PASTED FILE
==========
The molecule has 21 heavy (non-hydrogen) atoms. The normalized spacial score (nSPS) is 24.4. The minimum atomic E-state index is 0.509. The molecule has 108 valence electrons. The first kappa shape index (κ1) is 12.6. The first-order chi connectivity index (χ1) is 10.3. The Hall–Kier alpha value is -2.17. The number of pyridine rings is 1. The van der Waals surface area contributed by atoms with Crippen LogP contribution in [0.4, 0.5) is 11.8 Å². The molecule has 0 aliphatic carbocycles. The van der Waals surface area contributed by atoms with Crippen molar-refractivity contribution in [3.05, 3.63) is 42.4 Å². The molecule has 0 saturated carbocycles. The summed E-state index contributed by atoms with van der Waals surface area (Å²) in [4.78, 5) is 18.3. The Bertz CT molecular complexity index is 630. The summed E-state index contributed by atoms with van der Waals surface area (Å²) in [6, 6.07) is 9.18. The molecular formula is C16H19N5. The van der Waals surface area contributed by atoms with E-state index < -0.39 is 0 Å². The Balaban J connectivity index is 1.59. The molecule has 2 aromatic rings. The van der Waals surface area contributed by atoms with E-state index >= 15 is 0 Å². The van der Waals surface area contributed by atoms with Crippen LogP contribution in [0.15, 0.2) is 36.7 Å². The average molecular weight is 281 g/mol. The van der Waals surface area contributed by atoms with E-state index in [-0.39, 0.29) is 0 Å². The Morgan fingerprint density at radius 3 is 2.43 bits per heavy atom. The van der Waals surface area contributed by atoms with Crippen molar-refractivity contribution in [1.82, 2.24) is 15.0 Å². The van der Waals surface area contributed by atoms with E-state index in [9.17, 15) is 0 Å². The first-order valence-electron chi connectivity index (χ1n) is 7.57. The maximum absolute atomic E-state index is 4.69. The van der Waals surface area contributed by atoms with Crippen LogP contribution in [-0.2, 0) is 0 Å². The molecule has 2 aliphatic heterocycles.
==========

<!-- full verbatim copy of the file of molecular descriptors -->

The molecule has 21 heavy (non-hydrogen) atoms. The normalized spacial score (nSPS) is 24.4. The minimum atomic E-state index is 0.509. The molecule has 108 valence electrons. The first kappa shape index (κ1) is 12.6. The first-order chi connectivity index (χ1) is 10.3. The Hall–Kier alpha value is -2.17. The number of pyridine rings is 1. The van der Waals surface area contributed by atoms with Crippen LogP contribution in [0.4, 0.5) is 11.8 Å². The molecule has 0 aliphatic carbocycles. The van der Waals surface area contributed by atoms with Crippen molar-refractivity contribution in [3.05, 3.63) is 42.4 Å². The molecule has 0 saturated carbocycles. The summed E-state index contributed by atoms with van der Waals surface area (Å²) in [4.78, 5) is 18.3. The Bertz CT molecular complexity index is 630. The summed E-state index contributed by atoms with van der Waals surface area (Å²) in [6, 6.07) is 9.18. The molecular formula is C16H19N5. The van der Waals surface area contributed by atoms with E-state index < -0.39 is 0 Å². The Balaban J connectivity index is 1.59. The molecule has 2 aromatic rings. The van der Waals surface area contributed by atoms with E-state index >= 15 is 0 Å². The van der Waals surface area contributed by atoms with Crippen LogP contribution in [0.15, 0.2) is 36.7 Å². The average molecular weight is 281 g/mol. The van der Waals surface area contributed by atoms with E-state index in [-0.39, 0.29) is 0 Å². The Morgan fingerprint density at radius 3 is 2.43 bits per heavy atom. The van der Waals surface area contributed by atoms with Crippen molar-refractivity contribution in [1.82, 2.24) is 15.0 Å². The van der Waals surface area contributed by atoms with E-state index in [9.17, 15) is 0 Å². The first-order valence-electron chi connectivity index (χ1n) is 7.57. The maximum absolute atomic E-state index is 4.69. The van der Waals surface area contributed by atoms with Crippen LogP contribution in [-0.2, 0) is 0 Å². The molecule has 2 aliphatic heterocycles.